ANNOUNCING SHORT-TERM PAID INTERNSHIP AT THE PUBLIC I
Champaign-Urbana’s alternative newspaper is seeking a social media intern to work with us for approximately one-semester. Paying $15.00 per hour, the overall goal of this position is to expand interest in the Public i on diverse social media outlets. More specifically, the position requires routine monitoring of the internet to determine sites whose audience would have interest in Public i articles, as well as posting to such sites descriptions of relevant Public i articles.
We estimate that the intern will spend about 2 hours a week on Public i tasks. One of our Editorial Collective will serve as a supervisor for the intern, but the individual can expect to work at home or wherever they have access to equipment required to complete required tasks. In addition, the intern would be asked to attend at least one Editorial Collective meeting per month.
Individuals interested in applying for this position should contact Pat Simpson at email@example.com.
THE DEADLINE FOR SUBMITTING APPLICATIONS IS TUESDAY, JAN. 22, 2019.
Unofficial Dean of African American Students Albert R. Lee
The African American community in Urbana-Champaign and the University of Illinois community gathered this fall on several occasions to celebrate the life and contributions of an outstanding African American man: Albert R. Lee (1874-1948). Lee was the son of a slave, a church congregant in Bethel A.M.E. Church and the second African American employed by the University of Illinois, joining in 1895 as messenger in the President’s Office, and retiring in 1947 as Chief Clerk. Over years of service Lee made himself indispensable to the University, as he extended his tasks beyond clerical duties by counseling African American students and making right many classroom instances of racism. He is thus remembered as the unofficial dean of black students. A figure who resonated with diverse audiences, Mr. Lee held multiple other memberships: he was a registered Republican, an active Freemason, a local member of the N.A.A.C.P., and Sunday School District Superintendent. Lee worked cautiously toward closing the gap between an overwhelmingly white campus and local African Americans and out-of-state black folks wishing to get a college education at a school which, despite not offering them suitable (or any) housing accommodations or even access to campus restaurants, granted them admission and the promise of a future “without discrimination.” Continue reading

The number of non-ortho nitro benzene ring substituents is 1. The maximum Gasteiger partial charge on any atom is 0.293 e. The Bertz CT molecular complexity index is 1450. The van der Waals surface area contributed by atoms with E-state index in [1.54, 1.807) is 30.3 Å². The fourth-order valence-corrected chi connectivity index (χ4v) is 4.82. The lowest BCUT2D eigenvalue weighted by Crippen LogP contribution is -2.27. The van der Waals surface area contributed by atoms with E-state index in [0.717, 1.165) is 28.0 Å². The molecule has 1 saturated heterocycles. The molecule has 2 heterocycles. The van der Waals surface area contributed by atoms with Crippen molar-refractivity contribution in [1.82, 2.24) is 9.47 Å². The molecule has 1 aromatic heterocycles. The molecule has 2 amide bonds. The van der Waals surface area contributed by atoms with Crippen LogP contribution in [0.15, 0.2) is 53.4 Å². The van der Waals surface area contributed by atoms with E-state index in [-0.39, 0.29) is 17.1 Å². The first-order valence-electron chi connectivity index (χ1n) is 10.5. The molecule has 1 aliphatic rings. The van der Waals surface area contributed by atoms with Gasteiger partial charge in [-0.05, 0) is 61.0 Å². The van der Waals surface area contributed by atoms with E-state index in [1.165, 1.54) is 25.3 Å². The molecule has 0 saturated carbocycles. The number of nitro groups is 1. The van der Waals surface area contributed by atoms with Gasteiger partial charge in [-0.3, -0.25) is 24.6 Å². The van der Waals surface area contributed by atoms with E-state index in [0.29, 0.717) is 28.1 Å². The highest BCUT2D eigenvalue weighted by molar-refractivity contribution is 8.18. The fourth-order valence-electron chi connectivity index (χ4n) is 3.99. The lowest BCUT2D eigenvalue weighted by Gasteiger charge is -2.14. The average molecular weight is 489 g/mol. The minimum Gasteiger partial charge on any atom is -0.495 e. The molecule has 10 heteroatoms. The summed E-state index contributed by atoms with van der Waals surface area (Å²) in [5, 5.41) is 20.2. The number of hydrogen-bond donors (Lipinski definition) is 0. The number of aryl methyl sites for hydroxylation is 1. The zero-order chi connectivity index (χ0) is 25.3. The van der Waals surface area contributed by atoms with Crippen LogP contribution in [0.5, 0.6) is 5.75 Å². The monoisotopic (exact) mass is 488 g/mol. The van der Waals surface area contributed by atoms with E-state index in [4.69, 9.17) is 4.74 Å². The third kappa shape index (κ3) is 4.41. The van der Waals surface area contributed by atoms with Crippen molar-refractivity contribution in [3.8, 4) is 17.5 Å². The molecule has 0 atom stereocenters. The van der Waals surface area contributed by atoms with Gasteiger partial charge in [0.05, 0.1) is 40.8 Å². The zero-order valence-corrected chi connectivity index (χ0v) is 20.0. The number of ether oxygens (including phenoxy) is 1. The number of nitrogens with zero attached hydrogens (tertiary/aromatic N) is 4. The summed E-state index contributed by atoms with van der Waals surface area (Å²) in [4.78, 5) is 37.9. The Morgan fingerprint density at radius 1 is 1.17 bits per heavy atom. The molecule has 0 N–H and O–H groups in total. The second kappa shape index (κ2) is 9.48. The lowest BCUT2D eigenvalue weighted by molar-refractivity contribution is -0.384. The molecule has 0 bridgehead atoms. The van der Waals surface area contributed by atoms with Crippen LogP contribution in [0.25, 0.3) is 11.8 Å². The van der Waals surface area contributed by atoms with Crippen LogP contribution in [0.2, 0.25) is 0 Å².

Manufactured homeowners taking action in support of affordable and healthy communities, economic and racial justice
In the wake of the 2008 financial crisis, Frank Rolfe and Dave Reynolds discovered a lucrative new area of real estate investment, manufactured home communities (MHCs), and made millions by buying out older mom-and-pop operations and putting new profit-oriented practices into place. Soon after that they offered their first weekend business seminar to share their techniques: Mobile Home University. For $2000, potential investors could learn how to turn someone’s neighborhood into a profit stream by raising rent, adding new charges for utilities and services, simplifying operations by closing recreation rooms and laundromats, and filling empty lots with rental trailers—in some cases castoffs purchased from FEMA.
For investors, the strategy generates an impressive new revenue stream; but for the residents the experience has been dehumanizing, as neighborhoods are turned into someone else’s investment zone. And now that model has come to Champaign County. Continue reading
On the day Manuel went to have his electronic monitor cut off, he was feeling “uneasy” about being picked up by agents from Immigration and Customs Enforcement (ICE). It only took minutes for the sheriff’s deputy at the county jail to remove the clunky black box from his leg.